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Crowds Return to Eastern Market

Shoppers are finding their way to Eastern Market's temporary location, six months after a fire devastated the 134-year-old structure.
Shoppers are finding their way to Eastern Market's temporary location, six months after a fire devastated the 134-year-old structure. (By Melina Mara -- The Washington Post)

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By Joshua Zumbrun
Washington Post Staff Writer
Thursday, October 25, 2007

After the flames were fought and the smoke cleared, one thing was obvious: Eastern Market was in bad shape. The 134-year-old market building was a Washington landmark -- designed by Adolf Cluss, one of Washington's most influential architects, in Pierre L'Enfant's original grid for the city. For years, the market had been a driver of Capitol Hill's renaissance, but an early morning fire April 30 gutted the landmark.

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"It was heartbreaking," said Donna Scheeder, chairman of the Eastern Market Community Advisory Committee. "People looked at the market the way they looked at a horrible accident, a look of despondency on their faces."

Now, almost half a year later, the market vendors have been in a temporary home for two months, and merchants say business is finally returning to levels from before the fire.

"The vendors . . . have been saying, particularly in the last couple of weeks, that business has picked up and been good," Scheeder said.

The numbers are difficult to measure. "We don't track sales; we don't have good indicators of how business is," said Bryan K. Cook, the market manager. "All I can tell you is word of mouth. . . . Many of the merchants have indicated to me that business is at normal levels, normal meaning before the fire."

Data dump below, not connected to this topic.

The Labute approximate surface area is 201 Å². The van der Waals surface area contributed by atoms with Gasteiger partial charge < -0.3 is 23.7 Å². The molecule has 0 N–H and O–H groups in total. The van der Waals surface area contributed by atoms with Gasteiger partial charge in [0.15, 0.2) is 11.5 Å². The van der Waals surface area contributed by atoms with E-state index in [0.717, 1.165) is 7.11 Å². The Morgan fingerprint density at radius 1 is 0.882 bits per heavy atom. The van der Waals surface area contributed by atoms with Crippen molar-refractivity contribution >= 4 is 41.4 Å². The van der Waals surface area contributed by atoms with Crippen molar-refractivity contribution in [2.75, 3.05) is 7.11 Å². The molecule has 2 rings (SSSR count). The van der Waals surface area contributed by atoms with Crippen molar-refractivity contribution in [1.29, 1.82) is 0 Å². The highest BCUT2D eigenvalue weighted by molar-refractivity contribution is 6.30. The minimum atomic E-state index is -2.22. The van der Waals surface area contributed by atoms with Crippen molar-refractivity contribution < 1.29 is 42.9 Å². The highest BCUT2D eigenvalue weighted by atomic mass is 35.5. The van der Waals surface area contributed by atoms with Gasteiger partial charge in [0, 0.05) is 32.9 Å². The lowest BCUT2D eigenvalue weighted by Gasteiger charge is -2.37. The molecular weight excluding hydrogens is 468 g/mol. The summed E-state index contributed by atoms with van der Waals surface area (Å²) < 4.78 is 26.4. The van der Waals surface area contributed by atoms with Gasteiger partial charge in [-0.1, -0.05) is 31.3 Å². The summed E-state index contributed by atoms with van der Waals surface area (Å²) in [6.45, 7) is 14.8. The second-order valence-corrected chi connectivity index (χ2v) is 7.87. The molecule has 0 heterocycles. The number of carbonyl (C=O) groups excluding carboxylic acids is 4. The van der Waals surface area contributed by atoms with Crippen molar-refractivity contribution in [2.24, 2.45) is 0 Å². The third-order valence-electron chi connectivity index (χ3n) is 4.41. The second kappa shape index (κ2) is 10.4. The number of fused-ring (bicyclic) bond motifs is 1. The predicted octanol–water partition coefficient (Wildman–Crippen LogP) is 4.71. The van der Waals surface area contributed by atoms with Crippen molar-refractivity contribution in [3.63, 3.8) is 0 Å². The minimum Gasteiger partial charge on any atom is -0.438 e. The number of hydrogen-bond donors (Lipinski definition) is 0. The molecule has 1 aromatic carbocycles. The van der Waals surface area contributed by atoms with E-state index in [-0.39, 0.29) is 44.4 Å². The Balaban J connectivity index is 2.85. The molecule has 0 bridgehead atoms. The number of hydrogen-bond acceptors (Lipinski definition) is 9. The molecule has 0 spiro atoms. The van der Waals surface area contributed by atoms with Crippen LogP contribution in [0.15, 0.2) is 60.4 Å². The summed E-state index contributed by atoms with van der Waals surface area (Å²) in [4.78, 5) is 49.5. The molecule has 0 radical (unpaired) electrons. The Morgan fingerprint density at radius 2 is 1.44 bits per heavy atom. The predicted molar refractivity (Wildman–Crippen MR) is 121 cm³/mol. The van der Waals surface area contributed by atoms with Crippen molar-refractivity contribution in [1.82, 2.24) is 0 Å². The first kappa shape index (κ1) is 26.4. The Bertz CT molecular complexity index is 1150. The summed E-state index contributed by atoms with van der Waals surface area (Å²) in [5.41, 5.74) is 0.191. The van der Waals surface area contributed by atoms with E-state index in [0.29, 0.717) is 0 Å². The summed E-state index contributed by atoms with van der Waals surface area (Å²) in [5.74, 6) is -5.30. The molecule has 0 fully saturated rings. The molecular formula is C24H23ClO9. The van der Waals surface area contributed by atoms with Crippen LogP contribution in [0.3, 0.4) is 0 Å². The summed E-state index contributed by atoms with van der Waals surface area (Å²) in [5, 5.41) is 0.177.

The resurgent traffic before the holiday season is welcome news to vendors. After the fire, vendors had been granted rent abatements through the summer; October is the first month in which full rents have returned.

After the fire, many with a stake in Eastern Market were concerned for the market's future. "The challenge has been that people have seen the fire image and felt as though we in fact were not open. That could not be further from the truth," said Steven L. Miller, a vendor at the adjoining flea market.

"The vendors who were displaced were principally those people in the building," Miller said. "But 90 percent of the exhibitors remained."

For Miller it was hard to imagine the market closing: Eastern Market was the reason he had moved to the Washington area. After a career in nonprofit groups in the Midwest, Miller was visiting D.C. and stopped at the market. The bazaar atmosphere captivated him.

"I told my wife, 'Wouldn't it be a kick if we quit everything and came out here and vended on the weekend?' " Miller said. Now 61, he has sold his black and white fine art photography on weekends for nearly four years. The return of shoppers means he's unlikely to stop soon.

This month, the Eastern Market neighborhood was picked by the American Planning Association as one of the country's Ten Great Neighborhoods. The award was seen in the community as affirmation of the market's importance. It had taken decades of effort, as Scheeder put it, "to make sure that it didn't end up like the Georgetown market, with a Dean & DeLuca in it."

Renovation plans for the market have progressed on schedule, said Bill Rice, spokesperson for the D.C. Office of Property Management, which oversees the market. The dates on the reconstruction timeline have been hit, and the market is set to reopen in 2009.


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